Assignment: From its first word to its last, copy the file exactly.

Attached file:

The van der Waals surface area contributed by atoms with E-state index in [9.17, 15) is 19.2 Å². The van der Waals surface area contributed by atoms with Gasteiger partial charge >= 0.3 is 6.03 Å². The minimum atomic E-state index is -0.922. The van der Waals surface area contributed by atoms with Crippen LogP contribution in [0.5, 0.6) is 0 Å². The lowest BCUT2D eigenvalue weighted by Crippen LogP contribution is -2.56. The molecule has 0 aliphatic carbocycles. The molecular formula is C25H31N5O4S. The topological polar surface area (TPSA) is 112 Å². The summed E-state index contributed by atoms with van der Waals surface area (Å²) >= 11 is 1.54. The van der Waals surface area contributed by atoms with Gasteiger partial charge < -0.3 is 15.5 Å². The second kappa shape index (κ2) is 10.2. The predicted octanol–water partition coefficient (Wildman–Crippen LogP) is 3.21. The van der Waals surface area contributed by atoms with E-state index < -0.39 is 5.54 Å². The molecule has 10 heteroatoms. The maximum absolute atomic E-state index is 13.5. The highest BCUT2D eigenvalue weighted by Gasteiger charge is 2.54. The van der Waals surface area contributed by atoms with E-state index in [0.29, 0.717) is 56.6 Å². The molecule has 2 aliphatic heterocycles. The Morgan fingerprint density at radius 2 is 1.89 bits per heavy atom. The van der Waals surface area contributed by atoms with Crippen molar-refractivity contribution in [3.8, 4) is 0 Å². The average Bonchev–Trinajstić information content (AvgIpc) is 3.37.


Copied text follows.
The van der Waals surface area contributed by atoms with E-state index in [9.17, 15) is 19.2 Å². The van der Waals surface area contributed by atoms with Gasteiger partial charge >= 0.3 is 6.03 Å². The minimum atomic E-state index is -0.922. The van der Waals surface area contributed by atoms with Crippen LogP contribution in [0.5, 0.6) is 0 Å². The lowest BCUT2D eigenvalue weighted by Crippen LogP contribution is -2.56. The molecule has 0 aliphatic carbocycles. The molecular formula is C25H31N5O4S. The topological polar surface area (TPSA) is 112 Å². The summed E-state index contributed by atoms with van der Waals surface area (Å²) >= 11 is 1.54. The van der Waals surface area contributed by atoms with Gasteiger partial charge < -0.3 is 15.5 Å². The second kappa shape index (κ2) is 10.2. The predicted octanol–water partition coefficient (Wildman–Crippen LogP) is 3.21. The van der Waals surface area contributed by atoms with E-state index < -0.39 is 5.54 Å². The molecule has 10 heteroatoms. The maximum absolute atomic E-state index is 13.5. The highest BCUT2D eigenvalue weighted by Gasteiger charge is 2.54. The van der Waals surface area contributed by atoms with E-state index in [0.29, 0.717) is 56.6 Å². The molecule has 2 aliphatic heterocycles. The Morgan fingerprint density at radius 2 is 1.89 bits per heavy atom. The van der Waals surface area contributed by atoms with Crippen molar-refractivity contribution in [3.8, 4) is 0 Å². The average Bonchev–Trinajstić information content (AvgIpc) is 3.37.